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Reflux common among youngsters, say experts

R. Sujatha

Stress, long hours of starvation, compound the problem


crimes against women and children

CHENNAI: Chaotic eating patterns, stress and long hours of starvation, interspersed with consumption of oily food, smoking and excess alcohol intake are getting to be common problems among youngsters.

What the doctors call reflux is seen these days more among people in the 20-40 age group. The symptoms include heartburn or cramping pain in the chest and regurgitation of food consumed.

Smoking and alcohol consumption aggravate the problem. It is doubly serious when oily foods form a large part of a meal. Most of those who suffer remain untreated face the threat of even cancer.

As with other diseases, statistics are hard to come by. "Plenty of case studies are available in the West. I see a lot of patients who suffer from reflux problem but do not necessarily come up to the stage of requiring surgery," says gastroenterologist Ravindra Kumaren.

Reflux is a condition where the consumed food is regurgitated. Though everyone at some point of time experience this kind of symptom, some people suffer constantly but remain unaware. They identify it as `heartburn' or burning sensation in the breastbone. Others call it a `gastric' problem.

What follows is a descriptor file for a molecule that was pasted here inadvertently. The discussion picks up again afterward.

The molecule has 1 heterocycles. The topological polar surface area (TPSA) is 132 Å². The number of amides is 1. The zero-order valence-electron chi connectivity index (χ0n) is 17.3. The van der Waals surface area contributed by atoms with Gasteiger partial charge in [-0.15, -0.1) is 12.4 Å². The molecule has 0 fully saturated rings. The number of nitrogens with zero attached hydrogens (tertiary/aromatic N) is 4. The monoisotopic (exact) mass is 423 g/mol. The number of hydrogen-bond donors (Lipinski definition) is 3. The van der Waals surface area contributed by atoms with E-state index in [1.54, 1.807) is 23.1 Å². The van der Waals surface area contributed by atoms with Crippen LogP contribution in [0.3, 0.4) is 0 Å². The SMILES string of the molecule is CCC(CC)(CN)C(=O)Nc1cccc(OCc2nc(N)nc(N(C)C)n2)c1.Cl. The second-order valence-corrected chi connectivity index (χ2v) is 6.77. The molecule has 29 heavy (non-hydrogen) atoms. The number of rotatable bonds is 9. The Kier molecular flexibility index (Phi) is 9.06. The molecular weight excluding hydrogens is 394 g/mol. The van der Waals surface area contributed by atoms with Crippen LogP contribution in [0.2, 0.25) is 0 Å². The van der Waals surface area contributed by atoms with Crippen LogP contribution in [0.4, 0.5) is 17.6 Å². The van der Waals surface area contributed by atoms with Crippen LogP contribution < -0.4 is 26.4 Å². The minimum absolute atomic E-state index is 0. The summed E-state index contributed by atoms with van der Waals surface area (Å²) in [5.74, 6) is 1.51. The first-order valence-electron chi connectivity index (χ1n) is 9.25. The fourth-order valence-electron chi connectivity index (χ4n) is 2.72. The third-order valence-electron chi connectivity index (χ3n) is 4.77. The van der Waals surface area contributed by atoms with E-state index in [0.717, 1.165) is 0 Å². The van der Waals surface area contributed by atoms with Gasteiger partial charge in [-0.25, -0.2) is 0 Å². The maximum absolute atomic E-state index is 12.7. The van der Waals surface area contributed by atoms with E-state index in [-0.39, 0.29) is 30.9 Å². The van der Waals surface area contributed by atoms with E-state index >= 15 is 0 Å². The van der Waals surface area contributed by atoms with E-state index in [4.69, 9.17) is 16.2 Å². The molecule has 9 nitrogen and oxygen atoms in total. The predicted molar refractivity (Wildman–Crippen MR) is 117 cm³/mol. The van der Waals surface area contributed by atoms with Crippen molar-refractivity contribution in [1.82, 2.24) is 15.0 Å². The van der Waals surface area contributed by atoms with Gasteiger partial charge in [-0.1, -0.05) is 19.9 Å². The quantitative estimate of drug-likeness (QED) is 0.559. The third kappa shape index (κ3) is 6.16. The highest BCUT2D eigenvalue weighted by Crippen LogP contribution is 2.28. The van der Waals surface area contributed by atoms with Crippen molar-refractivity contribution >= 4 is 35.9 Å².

"Those who can predict that they are about to regurgitate need surgery," says the surgeon. The Gastro Oesophageal Reflux Disease (GERD) "is a common problem involving the junction between stomach and the oesophagus (food pipe). Some GERD patients are at a higher risk for food pipe cancer." Persons with late onset of asthma and sore throat are likely sufferers.

Asthma and GERD can co-exist, says allergy specialist R. Narasimhan. Sometimes bronchial asthma can manifest as nausea, vomiting sensation and dry cough. Others suffer from runny and itching of the nose. Dry coughing bouts and resulting breathlessness could be due to GERD, says Dr. Narasimhan. Such patients are said to suffer from `gastric asthma.'

Temporary relief

Tablets such as digene and gelusil, available over counter drugs, stop reflux by neutralising the acid. "At any time, at least five per cent of the general population need medication to suppress acid. It starts with simple medicines and goes up to Rantac (a stronger dose specifically for acid suppression). These medicines were once used to cure ulcers," says Dr. Kumaren.

When people take medication for reflux the perception of heartburn reduces. They may stop medication for three weeks and feel good but at this point acid secretion in the stomach is back to normal and reflux continues. A small group that is continuously dependent on medication for the condition will need surgery, he says.

Oncologist S. Subramanian says fried, salted food, with a large dose of pickles, a common side dish in Indian meals, is a combination that could lead to the cancers of colon, pancreas or stomach. "That is why we have more stomach cancers in India. Ninety per cent of the cancers are caused by the environment. Only 10 per cent is genetic."

He says, "Pre-cooked food irritates the linings of the colon. The residue is small and the roughage is low. As a result, the bowel movement is affected, leading to more problems."

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